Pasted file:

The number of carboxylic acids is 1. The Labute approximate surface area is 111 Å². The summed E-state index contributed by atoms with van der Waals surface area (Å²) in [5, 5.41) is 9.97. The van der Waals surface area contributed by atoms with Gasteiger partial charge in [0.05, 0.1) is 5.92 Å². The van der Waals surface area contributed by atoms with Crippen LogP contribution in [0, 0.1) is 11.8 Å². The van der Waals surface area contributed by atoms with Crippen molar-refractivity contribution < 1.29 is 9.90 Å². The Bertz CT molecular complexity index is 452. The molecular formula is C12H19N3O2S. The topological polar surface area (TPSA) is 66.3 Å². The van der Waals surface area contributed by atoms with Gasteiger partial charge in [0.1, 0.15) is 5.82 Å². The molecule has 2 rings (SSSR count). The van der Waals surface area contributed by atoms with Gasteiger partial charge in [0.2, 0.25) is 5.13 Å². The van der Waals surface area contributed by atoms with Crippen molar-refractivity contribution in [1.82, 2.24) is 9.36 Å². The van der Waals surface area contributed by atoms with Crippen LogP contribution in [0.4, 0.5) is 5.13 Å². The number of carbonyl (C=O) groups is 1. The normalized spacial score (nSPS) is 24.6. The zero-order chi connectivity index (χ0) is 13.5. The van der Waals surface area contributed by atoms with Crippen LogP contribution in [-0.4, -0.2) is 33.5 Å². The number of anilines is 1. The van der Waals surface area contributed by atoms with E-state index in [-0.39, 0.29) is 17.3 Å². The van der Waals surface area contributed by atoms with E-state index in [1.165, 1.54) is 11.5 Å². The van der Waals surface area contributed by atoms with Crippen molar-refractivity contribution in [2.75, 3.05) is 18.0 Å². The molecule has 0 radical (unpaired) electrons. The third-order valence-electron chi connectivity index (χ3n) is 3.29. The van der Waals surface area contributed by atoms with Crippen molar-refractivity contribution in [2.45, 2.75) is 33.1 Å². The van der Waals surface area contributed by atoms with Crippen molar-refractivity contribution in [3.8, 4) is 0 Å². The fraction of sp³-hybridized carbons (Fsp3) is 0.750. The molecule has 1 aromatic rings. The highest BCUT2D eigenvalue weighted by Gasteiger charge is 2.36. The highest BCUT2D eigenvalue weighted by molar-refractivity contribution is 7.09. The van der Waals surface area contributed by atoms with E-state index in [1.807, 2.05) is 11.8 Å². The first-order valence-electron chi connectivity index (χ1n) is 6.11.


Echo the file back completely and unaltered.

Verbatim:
The number of carboxylic acids is 1. The Labute approximate surface area is 111 Å². The summed E-state index contributed by atoms with van der Waals surface area (Å²) in [5, 5.41) is 9.97. The van der Waals surface area contributed by atoms with Gasteiger partial charge in [0.05, 0.1) is 5.92 Å². The van der Waals surface area contributed by atoms with Crippen LogP contribution in [0, 0.1) is 11.8 Å². The van der Waals surface area contributed by atoms with Crippen molar-refractivity contribution < 1.29 is 9.90 Å². The Bertz CT molecular complexity index is 452. The molecular formula is C12H19N3O2S. The topological polar surface area (TPSA) is 66.3 Å². The van der Waals surface area contributed by atoms with Gasteiger partial charge in [0.1, 0.15) is 5.82 Å². The molecule has 2 rings (SSSR count). The van der Waals surface area contributed by atoms with Gasteiger partial charge in [0.2, 0.25) is 5.13 Å². The van der Waals surface area contributed by atoms with Crippen molar-refractivity contribution in [1.82, 2.24) is 9.36 Å². The van der Waals surface area contributed by atoms with Crippen LogP contribution in [0.4, 0.5) is 5.13 Å². The number of carbonyl (C=O) groups is 1. The normalized spacial score (nSPS) is 24.6. The zero-order chi connectivity index (χ0) is 13.5. The van der Waals surface area contributed by atoms with Crippen LogP contribution in [-0.4, -0.2) is 33.5 Å². The number of anilines is 1. The van der Waals surface area contributed by atoms with E-state index in [-0.39, 0.29) is 17.3 Å². The van der Waals surface area contributed by atoms with E-state index in [1.165, 1.54) is 11.5 Å². The van der Waals surface area contributed by atoms with Crippen molar-refractivity contribution in [2.75, 3.05) is 18.0 Å². The molecule has 0 radical (unpaired) electrons. The third-order valence-electron chi connectivity index (χ3n) is 3.29. The van der Waals surface area contributed by atoms with Crippen molar-refractivity contribution in [2.45, 2.75) is 33.1 Å². The van der Waals surface area contributed by atoms with Crippen molar-refractivity contribution in [3.8, 4) is 0 Å². The fraction of sp³-hybridized carbons (Fsp3) is 0.750. The molecule has 1 aromatic rings. The highest BCUT2D eigenvalue weighted by Gasteiger charge is 2.36. The highest BCUT2D eigenvalue weighted by molar-refractivity contribution is 7.09. The van der Waals surface area contributed by atoms with E-state index in [1.807, 2.05) is 11.8 Å². The first-order valence-electron chi connectivity index (χ1n) is 6.11.